The federal Conservatives are proposing changes to the Broadcasting Act that, if approved by Parliament, may see a possible removal of two Chinese state-owned broadcasters from Canada’s airwaves.
The proposed changes target any foreign media that is “subject to direction or controlled by a non-democratic foreign state, by a foreign state that is committing genocide or crimes against humanity, or that transmits, produces, or participates in the production of forced confessions.”
Conservatives Garnett Genuis, a human rights critic, and Alain Rayes, the party’s heritage critic, said their proposed revisions seek to bar authoritarian or genocidal states from pushing their propaganda to Canadians through the airwaves.
“The promotion and glorification of human rights abuses by state-controlled foreign media has no place in Canada,” the two MPs said in a statement released on April 13.
“Allowing foreign states who are violating human rights to promote those abuses or dispel legitimate criticism on Canadian channels run counter to our Canadian values and to the principle of free and open conversation.”
I am working with @AlainRayes to seek amendments to the government's broadcasting reform bill to prevent authoritarian or genocidal states from pushing their message on Canada's airwaves. #cdnpoli #humanrights #china #misinformation CC: @SafeguardDefend pic.twitter.com/2qzylDxOG4
— Garnett Genuis (@GarnettGenuis) April 13, 2021
Their statement came on the same day that Safeguard Defenders, a human rights NGO, published a press release calling on TV providers around the world—including Canada’s Rogers, to stop airing abusive content such as “confessions” from Chinese state run media China Global Television Network (CGTN) and China Central Television (CCTV-4)
The release also included an open letter (pdf) to the TV providers which victims of forced confessions jointly signed on April 7.
“Most victims are rights lawyers, NGO workers and journalists, who stand up for the rule of law and human rights. As punishment, we have been placed in solitary confinement, held incommunicado and been subjected to physical and mental torture,” the letter read.
“All this to ensure that when the camera faced us, we had no choice but to repeat the lines given to us by the Chinese police. Our footage is used, often without our knowledge, to spread fake news and fear among the rights communities we belong to.”
“When torture did not work, threats to loved ones were used to extract filmed confessions,” the letter added.
“Chinese police script every word, direct the delivery, and decide on the clothes. Chinese media collude with the police in their production,” the victims said in the letter.
“The vast majority of victims are never told these recordings are for public airing, and that it will be put on TV, instead we are told its for internal use by the police or courts.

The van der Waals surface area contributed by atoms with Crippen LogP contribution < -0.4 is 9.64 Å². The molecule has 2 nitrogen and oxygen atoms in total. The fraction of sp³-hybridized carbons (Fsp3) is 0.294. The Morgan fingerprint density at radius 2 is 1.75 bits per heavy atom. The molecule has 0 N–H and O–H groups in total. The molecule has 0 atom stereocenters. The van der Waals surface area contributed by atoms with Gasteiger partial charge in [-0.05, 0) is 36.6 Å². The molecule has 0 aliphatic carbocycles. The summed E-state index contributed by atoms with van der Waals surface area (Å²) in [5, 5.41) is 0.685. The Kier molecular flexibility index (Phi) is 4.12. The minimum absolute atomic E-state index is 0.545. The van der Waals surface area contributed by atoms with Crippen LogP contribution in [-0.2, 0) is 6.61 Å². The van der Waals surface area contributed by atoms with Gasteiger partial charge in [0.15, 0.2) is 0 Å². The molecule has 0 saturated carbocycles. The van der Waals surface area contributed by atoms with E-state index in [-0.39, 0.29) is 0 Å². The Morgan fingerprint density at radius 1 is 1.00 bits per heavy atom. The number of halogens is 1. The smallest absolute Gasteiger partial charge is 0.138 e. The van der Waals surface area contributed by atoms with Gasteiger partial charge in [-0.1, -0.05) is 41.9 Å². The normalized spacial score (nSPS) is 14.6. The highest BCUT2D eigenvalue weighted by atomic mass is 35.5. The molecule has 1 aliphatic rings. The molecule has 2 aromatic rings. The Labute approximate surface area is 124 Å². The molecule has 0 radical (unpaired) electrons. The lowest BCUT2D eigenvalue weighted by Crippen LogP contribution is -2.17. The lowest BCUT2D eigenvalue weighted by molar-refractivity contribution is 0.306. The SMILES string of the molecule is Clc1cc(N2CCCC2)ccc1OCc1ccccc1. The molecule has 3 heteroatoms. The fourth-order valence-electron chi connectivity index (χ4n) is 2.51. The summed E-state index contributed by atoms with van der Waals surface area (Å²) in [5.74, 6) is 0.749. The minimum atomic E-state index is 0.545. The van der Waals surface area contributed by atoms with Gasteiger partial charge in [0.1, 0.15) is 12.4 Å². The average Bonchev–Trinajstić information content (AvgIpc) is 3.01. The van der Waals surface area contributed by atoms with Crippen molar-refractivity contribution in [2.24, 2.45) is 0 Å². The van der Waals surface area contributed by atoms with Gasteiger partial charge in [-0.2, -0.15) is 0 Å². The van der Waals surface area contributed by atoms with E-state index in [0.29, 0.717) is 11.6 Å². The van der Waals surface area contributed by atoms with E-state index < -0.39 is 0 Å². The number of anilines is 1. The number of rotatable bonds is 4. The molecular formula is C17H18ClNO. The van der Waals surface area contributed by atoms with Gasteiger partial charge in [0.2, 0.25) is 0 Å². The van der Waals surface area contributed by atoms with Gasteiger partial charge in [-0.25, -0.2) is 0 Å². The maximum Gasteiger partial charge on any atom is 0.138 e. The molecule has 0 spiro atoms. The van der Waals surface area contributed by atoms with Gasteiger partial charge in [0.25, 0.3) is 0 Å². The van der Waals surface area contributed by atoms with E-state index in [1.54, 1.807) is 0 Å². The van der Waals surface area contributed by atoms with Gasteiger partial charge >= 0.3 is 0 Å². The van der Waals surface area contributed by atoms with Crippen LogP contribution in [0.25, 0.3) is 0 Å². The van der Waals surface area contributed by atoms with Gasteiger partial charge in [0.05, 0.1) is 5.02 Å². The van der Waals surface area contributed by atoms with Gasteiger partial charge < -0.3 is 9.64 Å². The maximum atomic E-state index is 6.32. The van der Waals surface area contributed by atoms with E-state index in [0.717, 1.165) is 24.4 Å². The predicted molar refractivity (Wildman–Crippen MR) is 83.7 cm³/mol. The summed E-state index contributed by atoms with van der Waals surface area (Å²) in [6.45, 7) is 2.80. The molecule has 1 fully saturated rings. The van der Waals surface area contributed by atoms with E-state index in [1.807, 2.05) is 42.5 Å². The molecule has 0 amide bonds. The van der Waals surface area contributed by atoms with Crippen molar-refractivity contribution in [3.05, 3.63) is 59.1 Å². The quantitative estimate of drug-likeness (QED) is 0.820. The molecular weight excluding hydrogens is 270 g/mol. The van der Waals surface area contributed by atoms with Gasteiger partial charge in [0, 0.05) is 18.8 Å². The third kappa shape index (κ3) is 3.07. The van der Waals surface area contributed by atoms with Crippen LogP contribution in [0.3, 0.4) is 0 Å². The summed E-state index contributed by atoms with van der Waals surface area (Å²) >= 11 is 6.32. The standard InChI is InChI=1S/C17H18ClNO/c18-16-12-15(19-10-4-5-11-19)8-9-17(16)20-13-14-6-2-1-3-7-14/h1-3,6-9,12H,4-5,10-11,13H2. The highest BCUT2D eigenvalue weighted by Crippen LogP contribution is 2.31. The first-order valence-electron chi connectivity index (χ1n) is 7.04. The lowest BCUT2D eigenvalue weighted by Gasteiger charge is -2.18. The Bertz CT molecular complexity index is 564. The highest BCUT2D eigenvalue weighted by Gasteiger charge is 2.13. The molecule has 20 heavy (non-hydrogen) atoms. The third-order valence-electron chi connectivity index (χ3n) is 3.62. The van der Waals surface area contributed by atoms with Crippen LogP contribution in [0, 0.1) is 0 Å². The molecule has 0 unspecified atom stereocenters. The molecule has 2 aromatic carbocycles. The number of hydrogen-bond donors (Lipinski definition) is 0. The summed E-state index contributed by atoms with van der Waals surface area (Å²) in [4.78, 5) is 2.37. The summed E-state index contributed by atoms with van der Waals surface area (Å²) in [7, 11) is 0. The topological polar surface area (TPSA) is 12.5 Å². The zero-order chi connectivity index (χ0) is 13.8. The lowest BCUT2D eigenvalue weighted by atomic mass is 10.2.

The letter urged TV providers in democratic societies to consider whether they should “continue to be morally complicit in airing such intentionally distorted information obtained through torture, threats and deprivation.”
The letter was signed by British citizen Peter Humphrey, who was arrested in China after he was hired to investigate bribery claims and was shown on CGTN confessing to a crime; Simon Cheng, a former employee of the British Consulate in Hong Kong; Swedish activist Angela Gui, on behalf of her father Gui Minhai; and Safeguard Defender’s director, who is also the author of the complaint letter, Peter Dahlin.
Safeguard had filed a complaint (pdf) to the Canadian Radio-television and Telecommunications Commission (CRTC) against CGTN and CCTV-4 in December 2019, providing records of 36 forced confessions with 70 victims aired in Canada from the period of 2013 to 2019.
However, Safeguard said CRTC has not taken any action since they presented the findings to the agency.
“After month than 14 months, neither Safeguard Defenders nor any Canadian media who asked have been given a straight answer by the CRTC as to the status of the complaint, nor as to whether any investigation into the allegations has been carried out at all,” Safeguard told CRTC director Peter Foster in a letter dated Feb. 18.
Safeguard’s letter also noted that when the CRTC granted CCTV permission to air in 2006, it was done with the premise that the commission will remove the television network if it finds out abusive content was aired.
Meanwhile, other countries have taken measures against the two Chinese state broadcasters.
On Feb. 4, UK’s broadcasting regulator Ofcom revoked CGTN‘s license because it was held by Star China Media Limited (SCML), “which has no editorial control over its programs.” On March 8, Ofcom issued statutory sanctions against SCML and fined the entity £100,000 for airing five forced confessions.
On March 5, Australian public broadcaster SBS temporarily stopped CCTV and CGTN after receiving a complaint from Safeguard after the networks broadcasted at least 56 forced confessions from prisoners over a seven-year period.
In the same month, France’s audiovisual regulator CSA said they would pay “close attention” to CGTN’s content after receiving the complaints filed by Dahlin.
On March 22, the U.S. Federal Communications Commission (FCC) said they will investigate the networks for allegedly violating FCC rules regarding airing forced confessions.
The parliament committee on Canadian heritage will hold a meeting Friday to discuss Bill C-6, which seeks to amend the Broadcasting Act. Rayes, who is the committee vice-chair, may present the proposed changes that day or in future meetings.